Critics say the song and video not only perpetuate harmful stereotypes about Asian American women but are also degrading to all women.
In the video, the band has been shrunk to miniature proportions and is singing inside a birdcage while an Asian model (Levy Tran) strips down to her lingerie. She then takes a bubble bath and opens the cage door, allowing the miniature band members to dive into the tub.
The lyrics describe Asian women’s physical attributes — “I love your creamy yellow thighs, your slanty eyes” — and contain numerous references to “sticky rice” and other Asian foods.
The band has issued a statement in response to the outcry, insisting that there is an “overwhelming misunderstanding” and telling the public to “just step back, take a breath, and relax.”
“This video is intended to be a satirical, provocative, absurd, and even silly work of art. The lyrics, story, and visuals are so completely over-the-top and ridiculous that we thought it’d be impossible to miss the point,” the band said.
In its defense, the band added that the bass player, Marcello Lalopua, who appears in the video, was born in Indonesia. The other members are Joe Anselm (vocals), Drew Drumm (vocals/guitar), Mike Tourage (guitars) and Steve Reese (drums).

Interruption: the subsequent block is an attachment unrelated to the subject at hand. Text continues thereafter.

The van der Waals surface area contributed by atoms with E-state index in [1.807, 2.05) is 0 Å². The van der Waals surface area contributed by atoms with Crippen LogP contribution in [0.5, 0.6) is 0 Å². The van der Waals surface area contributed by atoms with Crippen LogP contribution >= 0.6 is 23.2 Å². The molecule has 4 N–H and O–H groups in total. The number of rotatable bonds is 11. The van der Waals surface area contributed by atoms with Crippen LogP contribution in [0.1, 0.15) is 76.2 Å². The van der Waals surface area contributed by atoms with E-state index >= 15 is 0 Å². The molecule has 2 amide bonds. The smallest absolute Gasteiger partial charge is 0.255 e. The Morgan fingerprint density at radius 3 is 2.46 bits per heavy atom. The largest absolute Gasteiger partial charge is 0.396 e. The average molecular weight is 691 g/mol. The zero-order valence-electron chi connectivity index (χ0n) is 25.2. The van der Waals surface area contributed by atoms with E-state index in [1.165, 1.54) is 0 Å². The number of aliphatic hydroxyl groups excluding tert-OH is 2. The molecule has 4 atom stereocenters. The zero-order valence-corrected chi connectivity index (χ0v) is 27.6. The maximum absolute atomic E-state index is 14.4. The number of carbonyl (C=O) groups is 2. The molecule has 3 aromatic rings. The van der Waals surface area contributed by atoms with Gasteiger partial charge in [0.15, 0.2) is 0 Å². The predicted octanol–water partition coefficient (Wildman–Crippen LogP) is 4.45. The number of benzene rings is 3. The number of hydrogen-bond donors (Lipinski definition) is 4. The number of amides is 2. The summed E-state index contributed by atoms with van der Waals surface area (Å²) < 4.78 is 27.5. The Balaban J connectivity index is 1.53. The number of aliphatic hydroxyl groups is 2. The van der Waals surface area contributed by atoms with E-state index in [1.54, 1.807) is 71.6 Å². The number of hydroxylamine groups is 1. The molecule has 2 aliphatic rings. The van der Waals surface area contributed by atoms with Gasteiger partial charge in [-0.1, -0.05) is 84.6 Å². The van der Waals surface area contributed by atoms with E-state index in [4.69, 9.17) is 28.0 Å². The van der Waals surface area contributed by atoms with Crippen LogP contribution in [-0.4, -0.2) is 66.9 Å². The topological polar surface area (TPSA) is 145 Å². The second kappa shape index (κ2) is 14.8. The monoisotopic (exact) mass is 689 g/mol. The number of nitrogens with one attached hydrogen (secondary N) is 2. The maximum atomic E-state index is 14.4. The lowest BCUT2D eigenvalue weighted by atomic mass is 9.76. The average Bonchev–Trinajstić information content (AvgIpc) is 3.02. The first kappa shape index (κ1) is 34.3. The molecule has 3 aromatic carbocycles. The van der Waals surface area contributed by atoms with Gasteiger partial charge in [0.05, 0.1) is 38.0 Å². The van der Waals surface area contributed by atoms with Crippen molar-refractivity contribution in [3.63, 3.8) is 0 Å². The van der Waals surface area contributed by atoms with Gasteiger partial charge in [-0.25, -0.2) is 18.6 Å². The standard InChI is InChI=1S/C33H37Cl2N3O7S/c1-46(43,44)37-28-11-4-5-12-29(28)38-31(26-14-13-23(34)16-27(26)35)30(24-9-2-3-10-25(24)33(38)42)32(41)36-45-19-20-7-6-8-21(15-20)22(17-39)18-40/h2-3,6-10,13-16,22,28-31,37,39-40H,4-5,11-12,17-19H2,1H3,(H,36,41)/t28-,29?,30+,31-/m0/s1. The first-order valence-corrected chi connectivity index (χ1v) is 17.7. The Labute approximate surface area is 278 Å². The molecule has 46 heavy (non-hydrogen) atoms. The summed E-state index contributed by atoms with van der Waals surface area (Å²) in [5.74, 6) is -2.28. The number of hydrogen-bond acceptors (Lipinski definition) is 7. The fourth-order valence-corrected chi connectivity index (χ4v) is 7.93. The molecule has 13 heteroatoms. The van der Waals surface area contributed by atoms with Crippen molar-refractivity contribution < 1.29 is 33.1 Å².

Asian Americans Advancing Justice-AAJC is urging Day Above Ground to officially apologize to the community and remove the video from YouTube immediately, not Sunday night as the band has promised.
Mee Moua, president and executive director of Asian Americans Advancing Justice-AAJC, sent a letter to the band on Thursday, expressing outrage about the song and the band’s continued promotion of it. In summary, the letter states:
“Although you have issued a statement that ‘Asian Girlz’ was ‘not written with any malicious, hateful, or hurtful intent,’ the song, in effect, is malicious, hateful, and hurtful. Similarly, while you may actually ‘not promote or support racism or violence,’ the song, in effect, promotes racism and violence caused by racism. …
“The opening verse is just the first of many that demean Asian American women and cast mockery on all Asian Americans. In particular, your association of these intentionally chosen words to an ‘Asian girl,’ which is mentioned over 30 times throughout the song, perpetuates the notion of Asian American women as sexually servile and perpetually foreign. Asian American women have long confronted this stereotype and its consequences, which have been anything but innocuous or ‘endearing.’
“As just one example, the ‘happy endings’ referenced in your song discounts the reality that many massage parlors employing Asian American women — precisely because of the perceptions embodied in your song-are centers of human trafficking and sexual slavery.”
Asian Americans Advancing Justice is urging concerned groups and individuals to contact the band via email, Twitter and Facebook. The full letter can be downloaded here.